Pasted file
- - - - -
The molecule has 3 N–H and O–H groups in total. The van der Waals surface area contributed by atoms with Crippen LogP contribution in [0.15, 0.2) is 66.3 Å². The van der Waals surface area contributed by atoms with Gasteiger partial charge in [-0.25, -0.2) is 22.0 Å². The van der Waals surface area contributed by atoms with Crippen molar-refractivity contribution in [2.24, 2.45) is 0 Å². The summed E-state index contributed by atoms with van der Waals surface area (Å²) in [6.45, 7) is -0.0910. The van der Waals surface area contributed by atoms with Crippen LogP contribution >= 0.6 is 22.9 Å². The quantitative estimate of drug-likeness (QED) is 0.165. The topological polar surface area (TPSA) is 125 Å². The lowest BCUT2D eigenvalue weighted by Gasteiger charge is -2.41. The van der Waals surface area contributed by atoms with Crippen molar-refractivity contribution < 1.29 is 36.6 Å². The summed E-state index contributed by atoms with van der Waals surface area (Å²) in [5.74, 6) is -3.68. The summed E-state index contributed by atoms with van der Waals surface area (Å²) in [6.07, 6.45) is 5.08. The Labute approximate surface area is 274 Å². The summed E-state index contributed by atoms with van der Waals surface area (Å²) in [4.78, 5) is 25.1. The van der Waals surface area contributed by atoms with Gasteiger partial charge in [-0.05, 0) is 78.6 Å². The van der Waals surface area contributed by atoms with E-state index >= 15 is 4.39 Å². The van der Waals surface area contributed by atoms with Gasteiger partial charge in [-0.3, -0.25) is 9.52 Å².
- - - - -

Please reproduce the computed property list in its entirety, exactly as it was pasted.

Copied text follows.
The molecule has 3 N–H and O–H groups in total. The van der Waals surface area contributed by atoms with Crippen LogP contribution in [0.15, 0.2) is 66.3 Å². The van der Waals surface area contributed by atoms with Gasteiger partial charge in [-0.25, -0.2) is 22.0 Å². The van der Waals surface area contributed by atoms with Crippen molar-refractivity contribution in [2.24, 2.45) is 0 Å². The summed E-state index contributed by atoms with van der Waals surface area (Å²) in [6.45, 7) is -0.0910. The van der Waals surface area contributed by atoms with Crippen LogP contribution >= 0.6 is 22.9 Å². The quantitative estimate of drug-likeness (QED) is 0.165. The topological polar surface area (TPSA) is 125 Å². The lowest BCUT2D eigenvalue weighted by Gasteiger charge is -2.41. The van der Waals surface area contributed by atoms with Crippen molar-refractivity contribution < 1.29 is 36.6 Å². The summed E-state index contributed by atoms with van der Waals surface area (Å²) in [5.74, 6) is -3.68. The summed E-state index contributed by atoms with van der Waals surface area (Å²) in [6.07, 6.45) is 5.08. The Labute approximate surface area is 274 Å². The summed E-state index contributed by atoms with van der Waals surface area (Å²) in [4.78, 5) is 25.1. The van der Waals surface area contributed by atoms with Gasteiger partial charge in [-0.05, 0) is 78.6 Å². The van der Waals surface area contributed by atoms with E-state index >= 15 is 4.39 Å². The van der Waals surface area contributed by atoms with Gasteiger partial charge in [-0.3, -0.25) is 9.52 Å².